Astral Projections is a set of works that navigates through the trauma of the everyday, and in particular the potentials and failures of grieving bodies in relation to generally unperceived traumatic events. The project works with different aspects of everyday experiences and moves through ways unrecognized or unspoken traumas become coded, felt out, discovered, and moved through in familiar movements, images, and architectures over time. These Astral Projections together are intended to reflect a psychological ground that includes interior spaces such as daydreaming, unintelligible sounds, movement without destination, escape, alternate universes, and overlapping experiences of time and memory. This work connects to movement across ground that does not require cartography or borders, but is always limited by actual political geographies and architectures. Astral Projections is a work in progress and not all parts have been fully realized in physical space.
Astral Projections: Yaanga and the not yet
Yaanga and the Not Yet engages with how complexities of interiority interacts with and produces external worlds that are always constrained by location, especially through the perceived rigidity and politics of built space. The physical and visual space of the project is created to regain and move in sensory pleasure that everyday trauma limits or represses. This work engages with the collision of parallel histories – a collapsing of different perceptions of place and time through the navigation and movement through the land and physical materials of Yaanga/Los Angeles.
The framework for the material aspects of this work is rooted in the complexities of the local shifting populations of California, acknowledging indigenous geographies, and the need for nongeographic psychological spaces for physical bodies. Beach sand and shells were collected from the California coast and placed inside the partially torn down wall in the exhibition space. The dirt and plants are from along the border of Seal Beach military land. The torn apart wall is a representation of the skyline of Los Angeles as seen from downtown. Two videos are from locations that are on the edges the Yaanga/Los Angeles area, and the third is a video taken while driving local freeways in an altered state of mind. The red boxes are conceived as anti-architectures, with the potential to be moved, shifted, interacted with, and become flexible structures.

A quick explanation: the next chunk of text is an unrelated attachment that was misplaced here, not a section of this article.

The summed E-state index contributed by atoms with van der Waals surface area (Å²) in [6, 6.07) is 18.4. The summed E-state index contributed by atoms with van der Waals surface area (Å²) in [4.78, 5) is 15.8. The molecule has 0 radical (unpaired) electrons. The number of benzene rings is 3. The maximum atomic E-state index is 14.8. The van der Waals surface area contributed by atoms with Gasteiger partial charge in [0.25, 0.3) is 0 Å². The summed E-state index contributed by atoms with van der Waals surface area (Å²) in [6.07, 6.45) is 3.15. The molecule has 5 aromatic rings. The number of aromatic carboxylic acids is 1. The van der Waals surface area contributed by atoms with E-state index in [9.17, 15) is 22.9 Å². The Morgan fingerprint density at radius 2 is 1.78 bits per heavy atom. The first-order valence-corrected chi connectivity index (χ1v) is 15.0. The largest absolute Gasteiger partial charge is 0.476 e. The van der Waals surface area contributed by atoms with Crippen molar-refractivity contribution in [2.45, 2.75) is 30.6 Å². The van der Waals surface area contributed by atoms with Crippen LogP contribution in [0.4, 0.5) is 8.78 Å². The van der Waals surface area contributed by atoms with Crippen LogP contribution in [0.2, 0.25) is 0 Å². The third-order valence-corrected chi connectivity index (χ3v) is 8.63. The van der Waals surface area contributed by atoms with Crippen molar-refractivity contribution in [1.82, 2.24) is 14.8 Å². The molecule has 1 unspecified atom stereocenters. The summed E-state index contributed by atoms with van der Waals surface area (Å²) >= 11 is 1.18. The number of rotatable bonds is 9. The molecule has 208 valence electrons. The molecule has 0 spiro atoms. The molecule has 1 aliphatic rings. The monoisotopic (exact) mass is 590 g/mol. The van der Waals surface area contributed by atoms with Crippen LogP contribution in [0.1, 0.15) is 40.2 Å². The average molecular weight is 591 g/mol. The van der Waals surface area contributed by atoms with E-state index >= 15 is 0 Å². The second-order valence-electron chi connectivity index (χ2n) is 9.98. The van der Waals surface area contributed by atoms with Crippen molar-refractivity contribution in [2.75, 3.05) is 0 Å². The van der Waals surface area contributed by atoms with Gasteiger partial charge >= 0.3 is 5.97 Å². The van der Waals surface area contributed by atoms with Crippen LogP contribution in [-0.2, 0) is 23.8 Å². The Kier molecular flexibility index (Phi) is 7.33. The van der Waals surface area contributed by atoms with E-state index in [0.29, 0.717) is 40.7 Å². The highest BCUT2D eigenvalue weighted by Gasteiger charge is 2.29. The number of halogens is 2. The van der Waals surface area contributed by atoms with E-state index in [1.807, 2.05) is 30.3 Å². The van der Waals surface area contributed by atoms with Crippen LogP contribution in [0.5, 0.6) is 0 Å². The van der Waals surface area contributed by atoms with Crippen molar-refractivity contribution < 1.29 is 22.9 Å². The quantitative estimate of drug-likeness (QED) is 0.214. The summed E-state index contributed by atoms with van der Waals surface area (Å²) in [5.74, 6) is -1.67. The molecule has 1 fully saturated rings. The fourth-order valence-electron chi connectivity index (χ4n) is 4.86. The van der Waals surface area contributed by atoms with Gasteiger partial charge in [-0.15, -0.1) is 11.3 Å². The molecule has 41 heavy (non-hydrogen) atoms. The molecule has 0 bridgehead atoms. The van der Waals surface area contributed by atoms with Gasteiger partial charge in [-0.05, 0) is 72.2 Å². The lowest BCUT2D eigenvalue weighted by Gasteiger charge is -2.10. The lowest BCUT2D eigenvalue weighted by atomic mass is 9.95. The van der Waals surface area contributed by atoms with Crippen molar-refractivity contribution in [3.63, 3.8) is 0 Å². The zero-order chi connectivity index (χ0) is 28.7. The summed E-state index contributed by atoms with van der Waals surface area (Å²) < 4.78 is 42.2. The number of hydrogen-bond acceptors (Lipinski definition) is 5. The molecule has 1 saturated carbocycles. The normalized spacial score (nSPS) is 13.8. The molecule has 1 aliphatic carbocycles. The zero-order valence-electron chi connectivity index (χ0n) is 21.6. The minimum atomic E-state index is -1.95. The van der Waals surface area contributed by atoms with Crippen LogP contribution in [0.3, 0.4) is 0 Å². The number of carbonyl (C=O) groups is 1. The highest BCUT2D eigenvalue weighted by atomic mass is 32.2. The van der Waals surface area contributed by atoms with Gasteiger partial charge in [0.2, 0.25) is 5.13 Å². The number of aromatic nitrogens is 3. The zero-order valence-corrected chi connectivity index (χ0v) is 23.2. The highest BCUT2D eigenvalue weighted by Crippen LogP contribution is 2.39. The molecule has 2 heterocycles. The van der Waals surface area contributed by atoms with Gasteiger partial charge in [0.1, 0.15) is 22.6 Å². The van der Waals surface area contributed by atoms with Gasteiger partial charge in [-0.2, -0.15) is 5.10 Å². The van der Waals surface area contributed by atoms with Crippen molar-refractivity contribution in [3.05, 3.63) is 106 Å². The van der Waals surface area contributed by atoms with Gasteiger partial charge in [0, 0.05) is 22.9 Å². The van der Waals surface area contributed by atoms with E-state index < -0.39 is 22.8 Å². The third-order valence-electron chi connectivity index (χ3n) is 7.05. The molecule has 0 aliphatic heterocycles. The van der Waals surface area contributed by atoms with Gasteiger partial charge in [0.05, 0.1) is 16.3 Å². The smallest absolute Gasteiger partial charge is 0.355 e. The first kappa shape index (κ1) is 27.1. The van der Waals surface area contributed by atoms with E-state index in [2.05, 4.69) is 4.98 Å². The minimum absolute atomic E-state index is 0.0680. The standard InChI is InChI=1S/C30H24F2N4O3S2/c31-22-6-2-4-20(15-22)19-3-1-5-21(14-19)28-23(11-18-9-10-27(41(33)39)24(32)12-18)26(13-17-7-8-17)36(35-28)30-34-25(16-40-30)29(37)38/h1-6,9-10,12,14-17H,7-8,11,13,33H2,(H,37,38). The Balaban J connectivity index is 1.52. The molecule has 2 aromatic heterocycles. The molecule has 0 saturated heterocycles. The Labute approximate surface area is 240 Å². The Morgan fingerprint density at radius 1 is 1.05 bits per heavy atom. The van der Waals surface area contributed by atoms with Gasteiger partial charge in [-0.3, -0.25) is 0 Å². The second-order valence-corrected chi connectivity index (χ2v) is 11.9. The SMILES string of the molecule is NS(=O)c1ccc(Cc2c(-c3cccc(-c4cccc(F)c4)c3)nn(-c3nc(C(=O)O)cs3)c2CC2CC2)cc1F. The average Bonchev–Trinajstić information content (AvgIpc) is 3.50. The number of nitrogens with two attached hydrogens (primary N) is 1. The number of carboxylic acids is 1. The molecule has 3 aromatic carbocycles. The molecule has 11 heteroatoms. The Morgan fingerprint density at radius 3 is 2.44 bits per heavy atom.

Yaanga is the Tongva name for the area that is also called the city of Los Angeles.
Yaanga and the not yet was exhibited at the Armory in the Mexicali Bienniel – Calafia: Manifesting the Terestrial Paradise curated by Ed Gomez, Luis G. Hernandez, and Daniela Lieja Quintanar.
photo: Ian Byers-Gamber
Astral Projections: A Hole In my Knee
A Hole in My Knee is a video installation with a monitor that faces a corner in a dim space. Only one person can view the video at a time, with the light of the video washing over them in different colors.
The video consists of a series of highly saturated videos paired with videos of unengaged looking at floors and corners. The saturated videos are appropriated and are made from people around the world attempting to capture sounds of an unknown origin. The sounds are a global phenomena that sound like faraway trumpets, a low-pitched hum, and are understood as mechanical. They are believed to be produced by seismic events, but are experienced as faraway and unattached to any particular human or natural event. This video production is a shared global activity of the inability to perceive and locate sounds with vision and video.
40 minute looped Video
A Hole In My Knee Video Excerpt & Screenshots:
Astral Projections: Publication
more images to be posted soon on this project…..
This publication considers ways that mundane states of grief become coded in the act of looking, moving through the world, and documented by casual photography. The publication contains a series of printed cell phone photographs, reproduced emails used to communicate passing moments, and a writing printed on the inside of the cover. This publication is printed by risograph and xerography.
Made in collaboration with Los Angeles Contemporary Archive (LACA) 2017. With a special thanks to Cal Tabuena-Frolli and Hailey Loman for essential production support and direction, and to Garrett Hallman for feedback and reflection.